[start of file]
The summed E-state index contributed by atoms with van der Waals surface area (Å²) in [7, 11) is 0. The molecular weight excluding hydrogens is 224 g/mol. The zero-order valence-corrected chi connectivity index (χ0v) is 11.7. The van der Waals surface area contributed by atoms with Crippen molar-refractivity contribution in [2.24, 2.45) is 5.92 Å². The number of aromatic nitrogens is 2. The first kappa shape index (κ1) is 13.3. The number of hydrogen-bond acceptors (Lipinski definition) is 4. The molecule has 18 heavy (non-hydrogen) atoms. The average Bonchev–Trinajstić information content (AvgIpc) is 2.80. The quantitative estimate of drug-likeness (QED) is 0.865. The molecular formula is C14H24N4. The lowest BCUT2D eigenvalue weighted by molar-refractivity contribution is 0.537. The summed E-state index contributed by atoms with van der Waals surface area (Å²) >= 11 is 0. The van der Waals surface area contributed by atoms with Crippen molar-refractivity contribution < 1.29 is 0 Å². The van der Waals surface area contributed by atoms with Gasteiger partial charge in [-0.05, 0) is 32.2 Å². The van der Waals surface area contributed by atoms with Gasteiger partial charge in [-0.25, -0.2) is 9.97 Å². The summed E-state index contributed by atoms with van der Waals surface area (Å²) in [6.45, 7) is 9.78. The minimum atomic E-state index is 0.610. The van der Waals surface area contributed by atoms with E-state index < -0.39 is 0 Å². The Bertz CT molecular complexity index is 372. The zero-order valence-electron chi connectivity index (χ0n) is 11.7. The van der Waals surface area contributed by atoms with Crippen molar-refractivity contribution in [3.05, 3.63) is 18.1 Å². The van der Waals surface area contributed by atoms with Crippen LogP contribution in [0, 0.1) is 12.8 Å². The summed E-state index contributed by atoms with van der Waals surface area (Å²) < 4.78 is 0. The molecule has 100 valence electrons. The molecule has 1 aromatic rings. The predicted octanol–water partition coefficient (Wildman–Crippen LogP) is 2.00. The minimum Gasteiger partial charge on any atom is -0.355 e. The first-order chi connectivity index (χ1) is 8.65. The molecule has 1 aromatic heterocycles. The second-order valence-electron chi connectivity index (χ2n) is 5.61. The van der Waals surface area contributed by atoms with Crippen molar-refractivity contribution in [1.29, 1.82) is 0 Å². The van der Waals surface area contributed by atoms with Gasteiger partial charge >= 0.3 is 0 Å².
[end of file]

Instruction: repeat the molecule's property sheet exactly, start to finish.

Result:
The summed E-state index contributed by atoms with van der Waals surface area (Å²) in [7, 11) is 0. The molecular weight excluding hydrogens is 224 g/mol. The zero-order valence-corrected chi connectivity index (χ0v) is 11.7. The van der Waals surface area contributed by atoms with Crippen molar-refractivity contribution in [2.24, 2.45) is 5.92 Å². The number of aromatic nitrogens is 2. The first kappa shape index (κ1) is 13.3. The number of hydrogen-bond acceptors (Lipinski definition) is 4. The molecule has 18 heavy (non-hydrogen) atoms. The average Bonchev–Trinajstić information content (AvgIpc) is 2.80. The quantitative estimate of drug-likeness (QED) is 0.865. The molecular formula is C14H24N4. The lowest BCUT2D eigenvalue weighted by molar-refractivity contribution is 0.537. The summed E-state index contributed by atoms with van der Waals surface area (Å²) >= 11 is 0. The van der Waals surface area contributed by atoms with Crippen molar-refractivity contribution < 1.29 is 0 Å². The van der Waals surface area contributed by atoms with Gasteiger partial charge in [-0.05, 0) is 32.2 Å². The van der Waals surface area contributed by atoms with Gasteiger partial charge in [-0.25, -0.2) is 9.97 Å². The summed E-state index contributed by atoms with van der Waals surface area (Å²) in [6.45, 7) is 9.78. The minimum atomic E-state index is 0.610. The van der Waals surface area contributed by atoms with E-state index < -0.39 is 0 Å². The Bertz CT molecular complexity index is 372. The zero-order valence-electron chi connectivity index (χ0n) is 11.7. The van der Waals surface area contributed by atoms with Crippen molar-refractivity contribution in [3.05, 3.63) is 18.1 Å². The van der Waals surface area contributed by atoms with Crippen LogP contribution in [0, 0.1) is 12.8 Å². The summed E-state index contributed by atoms with van der Waals surface area (Å²) < 4.78 is 0. The molecule has 100 valence electrons. The molecule has 1 aromatic rings. The predicted octanol–water partition coefficient (Wildman–Crippen LogP) is 2.00. The minimum Gasteiger partial charge on any atom is -0.355 e. The first-order chi connectivity index (χ1) is 8.65. The molecule has 1 aromatic heterocycles. The second-order valence-electron chi connectivity index (χ2n) is 5.61. The van der Waals surface area contributed by atoms with Crippen molar-refractivity contribution in [1.29, 1.82) is 0 Å². The van der Waals surface area contributed by atoms with Gasteiger partial charge >= 0.3 is 0 Å².